2. The term "false pride" is taken from the work of the psychologist Dr. Karen Homey and is discussed later in the book.

3. By growth I mean a continuing accumulation of wealth.

Chapter 3

1. William Peter Hamilton was Editor of the Wall Street Joumal from 1908 to 1929. Chapter 4

1. A Proven Method of Economic Forecasting, an unpublished study by Victor Sperandeo and Sandra Kunze, Copyright 1987 by Victor Sperandeo and Sandra Kunze.

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2. Unless otherwise specified, all of the quoted information in this chapter is extracted from The Dow Theory, Robert Rhea (Barrons, 1932).

3. The Wall Street Joumal, July 20,1901.

4. For further discussion on the subjectivity of the markets, see Chapter 9.

5. To the best of my knowledge, the basis of the terms bull and bear market is that the bull kills whi le lifting up with his homs, while the bear kills by driving his adversary down with his paw-the bull kills up, the bear kills down.

6. Victor Sperandeo, Statistical Characterization of Stock Market Movements, an unpublished analysis of stock market movements from 1897 to date. All data not attributed to others area result of this study.

7. For those interested in the details of this statistical approach to risk assessment, a complete exposition will be included in my forthcoming book for the market profes sional.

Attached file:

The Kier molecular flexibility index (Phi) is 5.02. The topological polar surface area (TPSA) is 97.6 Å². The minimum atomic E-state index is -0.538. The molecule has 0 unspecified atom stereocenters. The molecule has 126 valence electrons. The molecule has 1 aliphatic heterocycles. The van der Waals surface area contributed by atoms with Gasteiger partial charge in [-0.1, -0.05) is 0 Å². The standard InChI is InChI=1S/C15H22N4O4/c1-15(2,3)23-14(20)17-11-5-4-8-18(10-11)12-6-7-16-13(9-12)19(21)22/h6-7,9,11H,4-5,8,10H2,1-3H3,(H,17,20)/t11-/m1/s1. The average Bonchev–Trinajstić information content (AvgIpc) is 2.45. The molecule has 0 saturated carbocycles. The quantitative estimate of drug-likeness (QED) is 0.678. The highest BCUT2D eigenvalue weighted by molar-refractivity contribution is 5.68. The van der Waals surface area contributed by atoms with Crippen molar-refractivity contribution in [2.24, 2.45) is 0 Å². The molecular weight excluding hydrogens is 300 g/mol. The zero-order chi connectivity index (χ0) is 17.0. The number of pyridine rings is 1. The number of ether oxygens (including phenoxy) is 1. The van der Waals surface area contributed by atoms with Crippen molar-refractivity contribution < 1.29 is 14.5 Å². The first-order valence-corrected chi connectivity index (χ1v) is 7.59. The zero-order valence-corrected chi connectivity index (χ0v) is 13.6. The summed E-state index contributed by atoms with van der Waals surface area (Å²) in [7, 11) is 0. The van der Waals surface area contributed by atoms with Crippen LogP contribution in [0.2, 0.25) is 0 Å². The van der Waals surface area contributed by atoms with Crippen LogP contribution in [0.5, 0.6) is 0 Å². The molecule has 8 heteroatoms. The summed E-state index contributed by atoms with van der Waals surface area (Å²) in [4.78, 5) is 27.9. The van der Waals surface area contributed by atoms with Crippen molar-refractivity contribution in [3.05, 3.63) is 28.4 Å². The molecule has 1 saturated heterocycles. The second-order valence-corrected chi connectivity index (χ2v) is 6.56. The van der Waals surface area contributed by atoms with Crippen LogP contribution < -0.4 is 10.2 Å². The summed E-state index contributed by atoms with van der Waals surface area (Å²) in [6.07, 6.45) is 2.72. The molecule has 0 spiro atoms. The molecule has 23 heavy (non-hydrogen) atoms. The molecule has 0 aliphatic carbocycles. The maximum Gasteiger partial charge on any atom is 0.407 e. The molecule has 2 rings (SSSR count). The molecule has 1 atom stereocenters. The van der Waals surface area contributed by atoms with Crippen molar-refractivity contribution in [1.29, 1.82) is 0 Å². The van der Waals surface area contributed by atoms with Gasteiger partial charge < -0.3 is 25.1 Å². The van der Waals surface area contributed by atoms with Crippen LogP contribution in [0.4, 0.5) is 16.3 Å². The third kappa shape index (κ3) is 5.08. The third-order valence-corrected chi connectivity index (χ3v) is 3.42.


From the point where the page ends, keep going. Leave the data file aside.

8. In the past, our govemments policy has been to inflate the country into tem porary prosperity. But as the economy grows and the effects of a ballooning money supply become factored into prices, there is a net decline in real eamings and savings. People begin to realize that inflation is nothing but a hidden tax on their future, and it becomes a prime concem to the public and therefore to politicians. Then the Fed intervenes to curtail credit availability, and the false economy of credit expa nsions comes crashing down like a house of cards. Now our wise govemment is using debt expansion instead of inflation to maintain an unsustainable level of consumption against future eamings. The net long-term result will be the same, once the camouflage is removed.

9. For example, Dow Theory never gave a clearly defined buy signal after the crash of 1987. People were so badly hurt by the swiftness of the move that many did not want to reinvest. It was only by considering fundamental economic factors that one could justify reentering the market on a long-term basis.

Chapter 5

1. When applied to the averages, all related averages must confirm the trend. If they do not, then a divergence exists-evidence of a possible change of trend.

Chapter 6

1. Robert D. Edwards and John Magee, Technical Analysis of Stock Trends (Mas sachusetts: John Magee Inc., 1966) (fifth edition), p. 5.

2. For an excellent description of the ever present "they," see G. C. Seldens, Psychology of the Stock Market (Vermont: Eraser Pub lishing Company, 1965).

3. For those of you unfamiliar with this terminology, the "bid" on a financial instmment is the price at which someone on the floor has said he will buy the instmment. The "offer" is the price at which someone has said he would sell the stock.

4. An "upstairs" trader is one who continually monitors and trades from a remote location.